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How tech boosts farming

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With the current drought in South Africa, farmers need to find ways to properly manage their resources. IAN THEUNISSEN of Rectron believes e-agriculture, or the use of technology in the farming industry will help farmers get the results.

Ahmed Ibrahim Wakea Allah is a farmer in Sudan. By taking part in an e-agriculture project, he quadrupled his wheat yield in just one year and went from making a loss of 8000 Sudanese pounds in the 2013/14 season to a profit of 80 000 Sudanese pounds in 2014/15.  E-agriculture is an emerging field that sees agricultural services, technology dissemination, information and communication delivered or enhanced through the internet of things (IoT).

Combing farming and ICT yields positive results

Agriculture is strategically important in supporting the livelihoods of the majority of the rural population in Africa and closer to home in South Africa. The growth of e-agriculture has the potential to accelerate agriculture and rural development, promote food security and reduce rural poverty in developing markets.

While farmers and their machinery are still key for the agricultural industry, technology is starting to play a more significant role in uplifting communities. This goes beyond basic computer training to using ICT to improve sustainability, efficiency and profitability of small scale farming. ICT can facilitate relationship building with trusted suppliers of seeds and fertiliser; purchasing aggregation where multiple buyers can result in lower pricing; access to cultivation information and best practices; and an overall reduction in labour costs and wastage.

Ahmed experienced this first-hand when he took part in FieldLook Sudan. The project uses satellite imagery to improve water management and crop husbandry. Satellite images are used to provide information on crop growth, humidity and the nutrient needs of plants. Based on this, along with the current state of the farm, expected weather and the date of last irrigation, specialists send SMS messages to farmers’ phones informing them of the best time to irrigate, when to apply fertiliser and other crop husbandry advice. Ahmed and other farmers participating in the project now irrigate their crops more often, but use less water. They have all seen increases in their crop yields averaging 60%, and their confidence in using ICTs continues to grow.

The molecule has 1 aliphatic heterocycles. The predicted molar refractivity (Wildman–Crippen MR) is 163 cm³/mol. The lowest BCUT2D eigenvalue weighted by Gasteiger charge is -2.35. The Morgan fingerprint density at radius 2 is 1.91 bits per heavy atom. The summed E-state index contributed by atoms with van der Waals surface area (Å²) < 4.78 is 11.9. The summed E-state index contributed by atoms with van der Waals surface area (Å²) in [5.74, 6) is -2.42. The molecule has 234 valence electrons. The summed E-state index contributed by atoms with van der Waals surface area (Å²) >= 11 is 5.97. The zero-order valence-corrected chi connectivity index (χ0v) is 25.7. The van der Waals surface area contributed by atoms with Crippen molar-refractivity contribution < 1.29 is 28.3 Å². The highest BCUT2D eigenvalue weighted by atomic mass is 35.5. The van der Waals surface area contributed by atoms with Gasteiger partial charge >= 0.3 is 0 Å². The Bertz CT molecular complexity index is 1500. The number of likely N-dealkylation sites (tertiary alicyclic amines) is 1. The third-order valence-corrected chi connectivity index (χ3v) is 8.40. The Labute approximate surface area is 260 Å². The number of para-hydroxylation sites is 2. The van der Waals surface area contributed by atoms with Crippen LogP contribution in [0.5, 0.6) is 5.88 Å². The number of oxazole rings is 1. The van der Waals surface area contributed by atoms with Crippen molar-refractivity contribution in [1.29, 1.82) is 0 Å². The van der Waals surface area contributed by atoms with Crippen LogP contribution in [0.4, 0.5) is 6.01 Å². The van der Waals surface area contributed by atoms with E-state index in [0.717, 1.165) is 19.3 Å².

Beyond this project, the 2015 eLearning Africa Report shows that ICTs are having a significant impact on the productivity and efficiency of the continent’s agriculture. A survey reports that 71% of farmers have used ICTs to improve their farming practices, with 90% saying ICTs are helping to improve food security and sustainability, as well as boost yields and improve income.

The need for partnerships to make it rain

However, an important caveat is that 60% of the same farmers questioned feel they do not have sufficient access to ICTs. The main barriers preventing a greater uptake of e-agriculture include issues around connectivity, bandwidth and electricity supply, as well as the high cost of equipment and services and lack of government support. What is needed is the buy-in and partnering of the public and private sector to scale projects like FieldLook Sudan so that they impact the large proportion of farmers on the continent. In South Africa, the government needs to realise the importance of e-agriculture and the IoT in the agricultural sector and upskill emergent farmers.

Global brands get their hands dirty